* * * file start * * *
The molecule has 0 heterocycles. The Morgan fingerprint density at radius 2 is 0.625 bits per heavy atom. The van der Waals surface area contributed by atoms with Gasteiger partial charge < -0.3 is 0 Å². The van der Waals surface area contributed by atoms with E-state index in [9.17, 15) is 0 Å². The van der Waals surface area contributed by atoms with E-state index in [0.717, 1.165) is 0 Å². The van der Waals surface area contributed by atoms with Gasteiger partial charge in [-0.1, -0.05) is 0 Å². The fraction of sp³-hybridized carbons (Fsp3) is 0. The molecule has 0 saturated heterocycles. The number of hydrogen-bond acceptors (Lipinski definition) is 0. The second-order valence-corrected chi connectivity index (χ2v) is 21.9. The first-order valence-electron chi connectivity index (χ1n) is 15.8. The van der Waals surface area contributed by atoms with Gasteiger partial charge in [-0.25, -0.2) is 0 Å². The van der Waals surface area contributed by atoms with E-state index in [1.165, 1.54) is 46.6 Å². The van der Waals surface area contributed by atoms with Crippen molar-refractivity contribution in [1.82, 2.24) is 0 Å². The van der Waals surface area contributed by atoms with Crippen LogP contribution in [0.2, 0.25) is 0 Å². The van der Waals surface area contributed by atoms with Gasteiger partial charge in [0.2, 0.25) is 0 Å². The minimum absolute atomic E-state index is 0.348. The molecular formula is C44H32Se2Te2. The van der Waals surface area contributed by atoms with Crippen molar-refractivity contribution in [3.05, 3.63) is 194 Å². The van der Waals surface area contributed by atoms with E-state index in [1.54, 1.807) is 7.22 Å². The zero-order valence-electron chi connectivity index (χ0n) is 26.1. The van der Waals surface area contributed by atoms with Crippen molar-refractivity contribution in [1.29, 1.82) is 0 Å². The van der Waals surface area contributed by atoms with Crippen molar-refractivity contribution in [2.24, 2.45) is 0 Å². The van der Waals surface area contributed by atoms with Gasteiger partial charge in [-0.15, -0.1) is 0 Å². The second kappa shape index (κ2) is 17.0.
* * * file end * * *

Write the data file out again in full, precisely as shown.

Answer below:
The molecule has 0 heterocycles. The Morgan fingerprint density at radius 2 is 0.625 bits per heavy atom. The van der Waals surface area contributed by atoms with Gasteiger partial charge < -0.3 is 0 Å². The van der Waals surface area contributed by atoms with E-state index in [9.17, 15) is 0 Å². The van der Waals surface area contributed by atoms with E-state index in [0.717, 1.165) is 0 Å². The van der Waals surface area contributed by atoms with Gasteiger partial charge in [-0.1, -0.05) is 0 Å². The fraction of sp³-hybridized carbons (Fsp3) is 0. The molecule has 0 saturated heterocycles. The number of hydrogen-bond acceptors (Lipinski definition) is 0. The second-order valence-corrected chi connectivity index (χ2v) is 21.9. The first-order valence-electron chi connectivity index (χ1n) is 15.8. The van der Waals surface area contributed by atoms with Gasteiger partial charge in [-0.25, -0.2) is 0 Å². The van der Waals surface area contributed by atoms with E-state index in [1.165, 1.54) is 46.6 Å². The van der Waals surface area contributed by atoms with Crippen molar-refractivity contribution in [1.82, 2.24) is 0 Å². The van der Waals surface area contributed by atoms with Crippen LogP contribution in [0.2, 0.25) is 0 Å². The van der Waals surface area contributed by atoms with Gasteiger partial charge in [0.2, 0.25) is 0 Å². The minimum absolute atomic E-state index is 0.348. The molecular formula is C44H32Se2Te2. The van der Waals surface area contributed by atoms with Crippen molar-refractivity contribution in [3.05, 3.63) is 194 Å². The van der Waals surface area contributed by atoms with E-state index in [1.54, 1.807) is 7.22 Å². The zero-order valence-electron chi connectivity index (χ0n) is 26.1. The van der Waals surface area contributed by atoms with Crippen molar-refractivity contribution in [1.29, 1.82) is 0 Å². The van der Waals surface area contributed by atoms with Crippen molar-refractivity contribution in [2.24, 2.45) is 0 Å². The van der Waals surface area contributed by atoms with Gasteiger partial charge in [-0.15, -0.1) is 0 Å². The second kappa shape index (κ2) is 17.0.